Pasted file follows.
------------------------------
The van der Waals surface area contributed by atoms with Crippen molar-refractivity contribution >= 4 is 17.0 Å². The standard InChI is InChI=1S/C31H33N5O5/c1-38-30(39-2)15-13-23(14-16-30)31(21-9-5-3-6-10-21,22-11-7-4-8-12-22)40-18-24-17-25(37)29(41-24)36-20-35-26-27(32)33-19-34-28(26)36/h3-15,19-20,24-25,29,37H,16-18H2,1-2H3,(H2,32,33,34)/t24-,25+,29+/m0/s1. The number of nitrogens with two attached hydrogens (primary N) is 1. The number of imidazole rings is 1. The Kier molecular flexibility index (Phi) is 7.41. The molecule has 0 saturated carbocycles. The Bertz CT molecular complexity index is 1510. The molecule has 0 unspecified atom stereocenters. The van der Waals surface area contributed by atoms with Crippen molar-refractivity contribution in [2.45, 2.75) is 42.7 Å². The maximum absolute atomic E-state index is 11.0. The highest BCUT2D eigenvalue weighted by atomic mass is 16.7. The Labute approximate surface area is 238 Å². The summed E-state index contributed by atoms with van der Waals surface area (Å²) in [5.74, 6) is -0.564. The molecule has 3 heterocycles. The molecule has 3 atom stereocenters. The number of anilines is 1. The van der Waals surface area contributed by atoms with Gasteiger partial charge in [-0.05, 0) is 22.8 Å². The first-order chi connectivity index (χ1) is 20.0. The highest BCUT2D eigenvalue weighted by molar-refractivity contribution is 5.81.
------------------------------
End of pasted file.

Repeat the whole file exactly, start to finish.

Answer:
The van der Waals surface area contributed by atoms with Crippen molar-refractivity contribution >= 4 is 17.0 Å². The standard InChI is InChI=1S/C31H33N5O5/c1-38-30(39-2)15-13-23(14-16-30)31(21-9-5-3-6-10-21,22-11-7-4-8-12-22)40-18-24-17-25(37)29(41-24)36-20-35-26-27(32)33-19-34-28(26)36/h3-15,19-20,24-25,29,37H,16-18H2,1-2H3,(H2,32,33,34)/t24-,25+,29+/m0/s1. The number of nitrogens with two attached hydrogens (primary N) is 1. The number of imidazole rings is 1. The Kier molecular flexibility index (Phi) is 7.41. The molecule has 0 saturated carbocycles. The Bertz CT molecular complexity index is 1510. The molecule has 0 unspecified atom stereocenters. The van der Waals surface area contributed by atoms with Crippen molar-refractivity contribution in [2.45, 2.75) is 42.7 Å². The maximum absolute atomic E-state index is 11.0. The highest BCUT2D eigenvalue weighted by atomic mass is 16.7. The Labute approximate surface area is 238 Å². The summed E-state index contributed by atoms with van der Waals surface area (Å²) in [5.74, 6) is -0.564. The molecule has 3 heterocycles. The molecule has 3 atom stereocenters. The number of anilines is 1. The van der Waals surface area contributed by atoms with Gasteiger partial charge in [-0.05, 0) is 22.8 Å². The first-order chi connectivity index (χ1) is 20.0. The highest BCUT2D eigenvalue weighted by molar-refractivity contribution is 5.81.